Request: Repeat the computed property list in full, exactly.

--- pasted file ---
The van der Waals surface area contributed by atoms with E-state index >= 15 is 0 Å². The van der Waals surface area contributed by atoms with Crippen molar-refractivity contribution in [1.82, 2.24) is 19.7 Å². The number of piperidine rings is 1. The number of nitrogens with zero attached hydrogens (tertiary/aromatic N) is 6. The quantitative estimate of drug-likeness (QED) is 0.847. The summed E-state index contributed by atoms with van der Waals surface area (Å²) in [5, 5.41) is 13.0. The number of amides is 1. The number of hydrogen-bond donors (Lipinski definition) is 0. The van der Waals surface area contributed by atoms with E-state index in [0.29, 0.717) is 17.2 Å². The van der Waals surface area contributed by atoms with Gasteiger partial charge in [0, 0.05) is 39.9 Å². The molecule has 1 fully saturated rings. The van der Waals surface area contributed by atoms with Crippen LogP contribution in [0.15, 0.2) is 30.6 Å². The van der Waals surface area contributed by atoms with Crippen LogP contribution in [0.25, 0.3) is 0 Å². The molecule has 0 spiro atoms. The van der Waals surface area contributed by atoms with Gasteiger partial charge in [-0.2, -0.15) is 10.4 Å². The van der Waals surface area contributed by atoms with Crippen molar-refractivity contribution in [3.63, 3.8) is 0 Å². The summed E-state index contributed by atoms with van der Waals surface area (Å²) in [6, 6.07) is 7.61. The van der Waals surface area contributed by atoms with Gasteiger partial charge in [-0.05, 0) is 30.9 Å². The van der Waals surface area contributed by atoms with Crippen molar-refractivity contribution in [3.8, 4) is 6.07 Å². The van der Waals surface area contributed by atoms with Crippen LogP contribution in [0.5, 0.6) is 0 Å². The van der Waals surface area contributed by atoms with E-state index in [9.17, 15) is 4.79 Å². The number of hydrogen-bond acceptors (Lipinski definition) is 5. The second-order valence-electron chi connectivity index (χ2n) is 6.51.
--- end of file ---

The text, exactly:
The van der Waals surface area contributed by atoms with E-state index >= 15 is 0 Å². The van der Waals surface area contributed by atoms with Crippen molar-refractivity contribution in [1.82, 2.24) is 19.7 Å². The number of piperidine rings is 1. The number of nitrogens with zero attached hydrogens (tertiary/aromatic N) is 6. The quantitative estimate of drug-likeness (QED) is 0.847. The summed E-state index contributed by atoms with van der Waals surface area (Å²) in [5, 5.41) is 13.0. The number of amides is 1. The number of hydrogen-bond donors (Lipinski definition) is 0. The van der Waals surface area contributed by atoms with E-state index in [0.29, 0.717) is 17.2 Å². The van der Waals surface area contributed by atoms with Gasteiger partial charge in [0, 0.05) is 39.9 Å². The molecule has 1 fully saturated rings. The van der Waals surface area contributed by atoms with Crippen LogP contribution in [0.15, 0.2) is 30.6 Å². The van der Waals surface area contributed by atoms with Crippen LogP contribution in [0.25, 0.3) is 0 Å². The molecule has 0 spiro atoms. The van der Waals surface area contributed by atoms with Gasteiger partial charge in [-0.2, -0.15) is 10.4 Å². The van der Waals surface area contributed by atoms with Crippen molar-refractivity contribution in [3.63, 3.8) is 0 Å². The summed E-state index contributed by atoms with van der Waals surface area (Å²) in [6, 6.07) is 7.61. The van der Waals surface area contributed by atoms with Gasteiger partial charge in [-0.05, 0) is 30.9 Å². The van der Waals surface area contributed by atoms with Crippen molar-refractivity contribution in [3.8, 4) is 6.07 Å². The van der Waals surface area contributed by atoms with Crippen LogP contribution in [0.5, 0.6) is 0 Å². The van der Waals surface area contributed by atoms with E-state index in [9.17, 15) is 4.79 Å². The number of hydrogen-bond acceptors (Lipinski definition) is 5. The second-order valence-electron chi connectivity index (χ2n) is 6.51.